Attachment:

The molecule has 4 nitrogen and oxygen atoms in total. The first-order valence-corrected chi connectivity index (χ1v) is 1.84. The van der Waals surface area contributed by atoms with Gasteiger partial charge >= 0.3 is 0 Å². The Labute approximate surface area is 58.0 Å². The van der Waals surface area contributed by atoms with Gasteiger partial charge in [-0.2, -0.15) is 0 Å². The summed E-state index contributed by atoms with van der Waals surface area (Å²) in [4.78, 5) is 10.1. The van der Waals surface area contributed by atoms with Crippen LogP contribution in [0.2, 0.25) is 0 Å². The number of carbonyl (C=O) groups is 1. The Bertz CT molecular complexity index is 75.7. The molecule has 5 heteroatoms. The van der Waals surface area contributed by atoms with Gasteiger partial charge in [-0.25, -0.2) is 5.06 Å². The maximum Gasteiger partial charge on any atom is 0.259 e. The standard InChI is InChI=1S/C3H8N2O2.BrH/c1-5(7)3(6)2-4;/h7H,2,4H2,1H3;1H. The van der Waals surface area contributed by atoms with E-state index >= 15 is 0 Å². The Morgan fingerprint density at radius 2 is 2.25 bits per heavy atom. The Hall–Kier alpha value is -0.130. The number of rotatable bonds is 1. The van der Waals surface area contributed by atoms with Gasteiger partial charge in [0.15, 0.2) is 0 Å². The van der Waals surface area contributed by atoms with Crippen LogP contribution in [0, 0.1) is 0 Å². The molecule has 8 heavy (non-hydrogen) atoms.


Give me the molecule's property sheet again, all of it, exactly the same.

The molecule has 4 nitrogen and oxygen atoms in total. The first-order valence-corrected chi connectivity index (χ1v) is 1.84. The van der Waals surface area contributed by atoms with Gasteiger partial charge >= 0.3 is 0 Å². The Labute approximate surface area is 58.0 Å². The van der Waals surface area contributed by atoms with Gasteiger partial charge in [-0.2, -0.15) is 0 Å². The summed E-state index contributed by atoms with van der Waals surface area (Å²) in [4.78, 5) is 10.1. The van der Waals surface area contributed by atoms with Crippen LogP contribution in [0.2, 0.25) is 0 Å². The number of carbonyl (C=O) groups is 1. The Bertz CT molecular complexity index is 75.7. The molecule has 5 heteroatoms. The van der Waals surface area contributed by atoms with Gasteiger partial charge in [-0.25, -0.2) is 5.06 Å². The maximum Gasteiger partial charge on any atom is 0.259 e. The standard InChI is InChI=1S/C3H8N2O2.BrH/c1-5(7)3(6)2-4;/h7H,2,4H2,1H3;1H. The van der Waals surface area contributed by atoms with E-state index >= 15 is 0 Å². The Morgan fingerprint density at radius 2 is 2.25 bits per heavy atom. The Hall–Kier alpha value is -0.130. The number of rotatable bonds is 1. The van der Waals surface area contributed by atoms with Gasteiger partial charge in [0.15, 0.2) is 0 Å². The van der Waals surface area contributed by atoms with Crippen LogP contribution in [0, 0.1) is 0 Å². The molecule has 8 heavy (non-hydrogen) atoms.